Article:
For those of us in the Northern Hemisphere, today is the first day of winter. It’s a great time to grab a cup of hot chocolate and listen to the newest album of the UK-based a cappella group VOCES8, simply titled, Winter. The album, which came out in October, is a collection of glistening, snow-covered choral soundscapes. Plainscapes I, II, and III by Peteris Vasks (b. 1946) takes us to the frigid desolation of the forests of Latvia. The opening track, For Now I Am Winter, by the Icelandic experimental-ambiant composer Ólafur Arnalds, suggests similarly bleak, endless vistas:
The original version of For Now I Am Winter, from Arnalds’ 2013 album of the same name, is equally interesting. It unfolds over a serene, repeating bassline, simultaneously giving us a sense of hypnotic timelessness and gradually building intensity. At the end, the song melts into single, suspended strands of pure color which overlap in an infinite sonic Kaleidoscope- something similar to what we hear in the Prelude to the first act of Wagner’s Lohengrin.
Scandinavian composer Jan Sandström’s atmospheric setting of Es ist ein Ros entsprungen (“Lo, How a Rose E’er Blooming”) is also included in VOCES8’s album. The melody dates back as far as a German hymnal printed in 1599 in Cologne. We usually hear Michael Praetorius’ straightforward 1609 chorale harmonization. But in Sandström’s 1990 composition, other voices emerge, creating floating clusters of sound. Everything slows down and the sense of direction inherent in Praetorius’ chorale dissipates into in-the-moment meditation. This is music which seems to suggest the mysterious play of light and shadow on a desolate Scandinavian winter landscape.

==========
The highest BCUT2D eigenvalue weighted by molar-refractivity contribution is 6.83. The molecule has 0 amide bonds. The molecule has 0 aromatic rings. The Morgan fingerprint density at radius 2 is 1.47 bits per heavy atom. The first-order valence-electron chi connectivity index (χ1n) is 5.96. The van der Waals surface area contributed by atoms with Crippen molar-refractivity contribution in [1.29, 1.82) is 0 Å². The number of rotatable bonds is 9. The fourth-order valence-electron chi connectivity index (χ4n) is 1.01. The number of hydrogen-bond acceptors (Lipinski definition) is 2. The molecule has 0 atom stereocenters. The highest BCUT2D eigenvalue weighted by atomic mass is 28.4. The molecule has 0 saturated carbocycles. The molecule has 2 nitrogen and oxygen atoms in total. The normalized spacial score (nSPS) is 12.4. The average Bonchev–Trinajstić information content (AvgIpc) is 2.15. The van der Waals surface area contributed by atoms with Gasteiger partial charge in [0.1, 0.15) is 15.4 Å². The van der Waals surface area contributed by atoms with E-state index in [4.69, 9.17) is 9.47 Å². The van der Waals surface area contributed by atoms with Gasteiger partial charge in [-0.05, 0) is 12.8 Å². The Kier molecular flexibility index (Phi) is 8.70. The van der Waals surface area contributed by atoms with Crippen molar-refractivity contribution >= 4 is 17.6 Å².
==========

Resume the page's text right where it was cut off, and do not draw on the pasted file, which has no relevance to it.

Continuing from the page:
Estonian composer Arvo Pärt’s 2001 Nunc dimittis is a setting of text from the second chapter of Luke:
Lord, now lettest thou thy servant depart in peace : according to thy word. For mine eyes have seen thy salvation, which thou hast prepared before the face of all people; To be a light to lighten the Gentiles, and to be the glory of thy people Israel.
Pärt’s music, sometimes labeled “holy minimalism,” recalls the mystical, circular qualities of chant. Listen to the way the music grows in intensity, reaching a climax and turning, suddenly, to major on the words “lumen ad revelationem” (“A light to lighten”).
The fifth movement of Sergei Rachmaninov’s All-Night Vigil (Vespers), “Nyne otpushchayeshi,” is based on the same biblical text. Considered “the last great crowning achievement of Russian Orthodox choral music,” Rachmaninov’s All-Night Vigil was written in less than two weeks in 1915. I love the harmonic ambiguity of the first alternating chords, which seem suspended in midair, hovering somewhere between major and minor with a detached innocence. The persistent underlying rhythm of this movement doesn’t seem far removed from the distinct sounds of Russian Orthodox bell ringing.
These are only a few highlights from VOCES8’s Winter album. Here is a full track listing.